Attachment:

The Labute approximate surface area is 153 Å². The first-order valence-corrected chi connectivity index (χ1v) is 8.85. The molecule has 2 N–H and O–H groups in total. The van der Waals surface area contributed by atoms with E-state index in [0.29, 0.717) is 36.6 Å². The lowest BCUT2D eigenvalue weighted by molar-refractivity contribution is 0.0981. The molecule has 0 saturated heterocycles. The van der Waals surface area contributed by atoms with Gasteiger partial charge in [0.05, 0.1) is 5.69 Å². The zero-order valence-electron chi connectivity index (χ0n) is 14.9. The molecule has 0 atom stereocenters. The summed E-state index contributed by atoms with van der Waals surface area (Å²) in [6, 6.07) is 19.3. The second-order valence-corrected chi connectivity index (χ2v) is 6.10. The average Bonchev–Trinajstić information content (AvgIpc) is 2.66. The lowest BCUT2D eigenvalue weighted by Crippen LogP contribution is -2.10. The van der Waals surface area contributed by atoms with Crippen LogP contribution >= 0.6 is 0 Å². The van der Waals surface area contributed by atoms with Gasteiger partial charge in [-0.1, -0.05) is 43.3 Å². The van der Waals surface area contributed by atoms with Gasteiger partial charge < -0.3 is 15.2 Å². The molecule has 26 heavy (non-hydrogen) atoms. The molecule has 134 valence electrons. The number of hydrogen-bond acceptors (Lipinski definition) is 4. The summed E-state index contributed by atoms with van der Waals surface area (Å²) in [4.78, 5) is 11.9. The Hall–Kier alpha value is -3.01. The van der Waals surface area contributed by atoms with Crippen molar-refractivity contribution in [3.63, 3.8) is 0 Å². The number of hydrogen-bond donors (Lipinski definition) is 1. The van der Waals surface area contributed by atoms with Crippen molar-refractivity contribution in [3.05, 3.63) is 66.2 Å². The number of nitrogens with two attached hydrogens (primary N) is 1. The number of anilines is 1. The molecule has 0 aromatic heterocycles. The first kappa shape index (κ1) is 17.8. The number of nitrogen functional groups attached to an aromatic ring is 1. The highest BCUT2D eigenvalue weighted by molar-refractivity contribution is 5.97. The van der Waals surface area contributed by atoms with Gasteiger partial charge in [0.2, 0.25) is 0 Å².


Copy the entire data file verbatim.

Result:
The Labute approximate surface area is 153 Å². The first-order valence-corrected chi connectivity index (χ1v) is 8.85. The molecule has 2 N–H and O–H groups in total. The van der Waals surface area contributed by atoms with E-state index in [0.29, 0.717) is 36.6 Å². The lowest BCUT2D eigenvalue weighted by molar-refractivity contribution is 0.0981. The molecule has 0 saturated heterocycles. The van der Waals surface area contributed by atoms with Gasteiger partial charge in [0.05, 0.1) is 5.69 Å². The zero-order valence-electron chi connectivity index (χ0n) is 14.9. The molecule has 0 atom stereocenters. The summed E-state index contributed by atoms with van der Waals surface area (Å²) in [6, 6.07) is 19.3. The second-order valence-corrected chi connectivity index (χ2v) is 6.10. The average Bonchev–Trinajstić information content (AvgIpc) is 2.66. The lowest BCUT2D eigenvalue weighted by Crippen LogP contribution is -2.10. The van der Waals surface area contributed by atoms with Crippen LogP contribution >= 0.6 is 0 Å². The van der Waals surface area contributed by atoms with Gasteiger partial charge in [-0.1, -0.05) is 43.3 Å². The van der Waals surface area contributed by atoms with Gasteiger partial charge < -0.3 is 15.2 Å². The molecule has 26 heavy (non-hydrogen) atoms. The molecule has 134 valence electrons. The number of hydrogen-bond acceptors (Lipinski definition) is 4. The summed E-state index contributed by atoms with van der Waals surface area (Å²) in [4.78, 5) is 11.9. The Hall–Kier alpha value is -3.01. The van der Waals surface area contributed by atoms with Crippen molar-refractivity contribution in [3.63, 3.8) is 0 Å². The number of hydrogen-bond donors (Lipinski definition) is 1. The van der Waals surface area contributed by atoms with Crippen molar-refractivity contribution in [3.05, 3.63) is 66.2 Å². The number of nitrogens with two attached hydrogens (primary N) is 1. The number of anilines is 1. The molecule has 0 aromatic heterocycles. The first kappa shape index (κ1) is 17.8. The number of nitrogen functional groups attached to an aromatic ring is 1. The highest BCUT2D eigenvalue weighted by molar-refractivity contribution is 5.97. The van der Waals surface area contributed by atoms with Gasteiger partial charge in [0.2, 0.25) is 0 Å².